Share Read This Next’A Quiet Place Part II’ Sets Pandemic Record in Debut WeekendFamily ProofHiking Gadgets: Amazon Deals Perfect For Your Next AdventureFamily ProofIndian Spiced Vegetable Nuggets: Recipes Worth CookingFamily ProofAmazon roars for MGM’s lion, paying $8.45 billion for studio behind JamesFamily ProofTortilla Mango Cups: Recipes Worth CookingFamily ProofNew England Patriots’ Cam Newton says no extra motivation from Mac Jones’SportsnautBack on the Rails for Summer New York to New Orleans, Savannah and MiamiFamily ProofYoga for Beginners: 3 Different Types of Yoga You Should TryFamily ProofWhat to Know About ‘Loki’ Ahead of Disney+ Premier on June 9Family Proof KCS-content whatsapp by Taboolaby TaboolaSponsored LinksSponsored LinksPromoted LinksPromoted LinksYou May LikeNoteabley25 Funny Notes Written By StrangersNoteableyTotal PastThe Ingenious Reason There Are No Mosquitoes At Disney WorldTotal PastOne-N-Done | 7-Minute Workout7 Minutes a Day To a Flat Stomach By Using This 1 Easy ExerciseOne-N-Done | 7-Minute WorkoutAll Things Auto | Search AdsBuick’s New Lineup Is Truly StunningAll Things Auto | Search AdsThe No Cost Solar ProgramGet Paid To Install Solar + Tesla Battery For No Cost At Install and Save ThousandsThe No Cost Solar ProgramSmartAnswers.netThis New Volkswagen SUV Is The Car Of Your Dreams.SmartAnswers.netLuxury SUVs | Search AdsThese Cars Are So Loaded It’s Hard to Believe They’re So CheapLuxury SUVs | Search AdsMoneyPailShe Was The Dream Girl In The 90s, This Is Her NowMoneyPailBrake For ItThe Most Worthless Cars Ever MadeBrake For It Show Comments ▼ Tags: NULL City veteran to help troubled Gartmore whatsapp Wednesday 1 September 2010 8:21 pm EMBATTLED fund manager Gartmore hired industry veteran Robert Kyprianou as a non-executive director yesterday as rumours swirled of a sell-off by its largest shareholder.Kyprianou, whose CV includes stints at ABN Amro’s investment arm and Axa Framlington, will add weight to Gartmore’s board at a time of intense difficulty for the company. Gartmore has seen its share price nearly halve to 120p since floating last December and suffered heavy outflows in the first half as star manager Guillaume Rambourg resigned after breaking internal trading rules.According to its initial public offering prospectus, Gartmore had always intended to bring in another director to balance its management line-up. But Kyprianou’s experience as part of a listed group will be useful as investment bankers suggest Gartmore’s main investor, private equity backer Hellman & Friedman, could offload its 24.3 per cent stake.Two potential buyers linked to the holding by traders – asset managers Martin Currie and Neptune – have vigorously ruled themselves out of a transaction.The move came as Gervais Williams, one of Gartmore’s longest serving fund managers quit the company after 17 years. Williams, who managed hedge funds, smaller companies funds and Irish funds, will leave later this month.Headhunters said rivals would be now be looking to poach Rambourg’s star colleague, Roger Guy. Alexis Dogilewski of Exeter Executive Search said: “It doesn’t matter if someone is tied in with stock options, they’ll find a way around it by transferring options over. That’s the way business works in the City.”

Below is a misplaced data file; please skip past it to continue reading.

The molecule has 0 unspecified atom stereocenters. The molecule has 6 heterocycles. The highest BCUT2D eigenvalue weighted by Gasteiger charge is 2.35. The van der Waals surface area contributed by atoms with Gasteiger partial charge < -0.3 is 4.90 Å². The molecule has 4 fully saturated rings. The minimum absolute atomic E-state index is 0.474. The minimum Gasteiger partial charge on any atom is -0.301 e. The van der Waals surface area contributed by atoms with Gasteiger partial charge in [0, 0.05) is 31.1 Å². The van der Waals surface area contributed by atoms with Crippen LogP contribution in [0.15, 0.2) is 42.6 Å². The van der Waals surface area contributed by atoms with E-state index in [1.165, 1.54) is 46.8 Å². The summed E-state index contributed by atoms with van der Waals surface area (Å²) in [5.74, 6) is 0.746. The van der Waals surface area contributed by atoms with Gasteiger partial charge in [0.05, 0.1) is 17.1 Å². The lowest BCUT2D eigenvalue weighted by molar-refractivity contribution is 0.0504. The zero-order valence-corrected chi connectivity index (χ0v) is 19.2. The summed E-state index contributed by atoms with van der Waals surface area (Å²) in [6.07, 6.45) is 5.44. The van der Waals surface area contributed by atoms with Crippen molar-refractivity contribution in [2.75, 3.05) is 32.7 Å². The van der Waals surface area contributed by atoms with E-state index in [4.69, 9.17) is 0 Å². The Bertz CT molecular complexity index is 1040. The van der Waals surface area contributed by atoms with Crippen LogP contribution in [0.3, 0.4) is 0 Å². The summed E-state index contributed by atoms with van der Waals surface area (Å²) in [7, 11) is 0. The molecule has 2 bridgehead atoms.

Read This Next’A Quiet Place Part II’ Sets Pandemic Record in Debut WeekendFamily ProofNew England Patriots’ Cam Newton says no extra motivation from Mac Jones’SportsnautHiking Gadgets: Amazon Deals Perfect For Your Next AdventureFamily ProofBack on the Rails for Summer New York to New Orleans, Savannah and MiamiFamily ProofYoga for Beginners: 3 Different Types of Yoga You Should TryFamily ProofAmazon roars for MGM’s lion, paying $8.45 billion for studio behind JamesFamily ProofIndian Spiced Vegetable Nuggets: Recipes Worth CookingFamily ProofTortilla Mango Cups: Recipes Worth CookingFamily ProofWhat to Know About ‘Loki’ Ahead of Disney+ Premier on June 9Family Proof Inflation up in OECD countries Consumer prices in October were 1.9 per cent higher than the previous year in member states of the Organisation for Economic Co-operation and Development (OECD), they announced yesterday. The rate of inflation was higher than in September, when it measured 1.7 per cent higher than the previous year. The figures were largely driven up by price increases in food and energy. Food increased by 2.6 per cent (compared to 2.3 per cent in September) while energy increased by 6.6 per cent, considerably higher than September’s rise of 5.2 per cent. Some member states recorded considerably higher inflationary rises than others. In Canada prices increased by 2.4 per cent on the previous year, compared to a 1.9 per cent rise in September. whatsapp whatsapp Show Comments ▼ Tags: NULL by Taboolaby TaboolaSponsored LinksSponsored LinksPromoted LinksPromoted LinksYou May LikeMisterStoryWoman Files For Divorce After Seeing This Photo – Can You See Why?MisterStoryTotal PastThe Ingenious Reason There Are No Mosquitoes At Disney WorldTotal PastMoneyPailShe Was The Dream Girl In The 90s, This Is Her NowMoneyPailSerendipity TimesInside Coco Chanel’s Eerily Abandoned Mansion Frozen In TimeSerendipity TimesNoteabley25 Funny Notes Written By StrangersNoteableyMagellan TimesThis Is Why The Roy Rogers Museum Has Been Closed For GoodMagellan TimesElite HeraldExperts Discover Girl Born From Two Different SpeciesElite HeraldZen HeraldNASA’s Voyager 2 Has Entered Deep Space – And It Brought Scientists To Their KneesZen HeraldHealthyGem”My 600-lb Life” Star Dropped 420 Pounds, See Her NowHealthyGem KCS-content Tuesday 30 November 2010 8:12 pm Share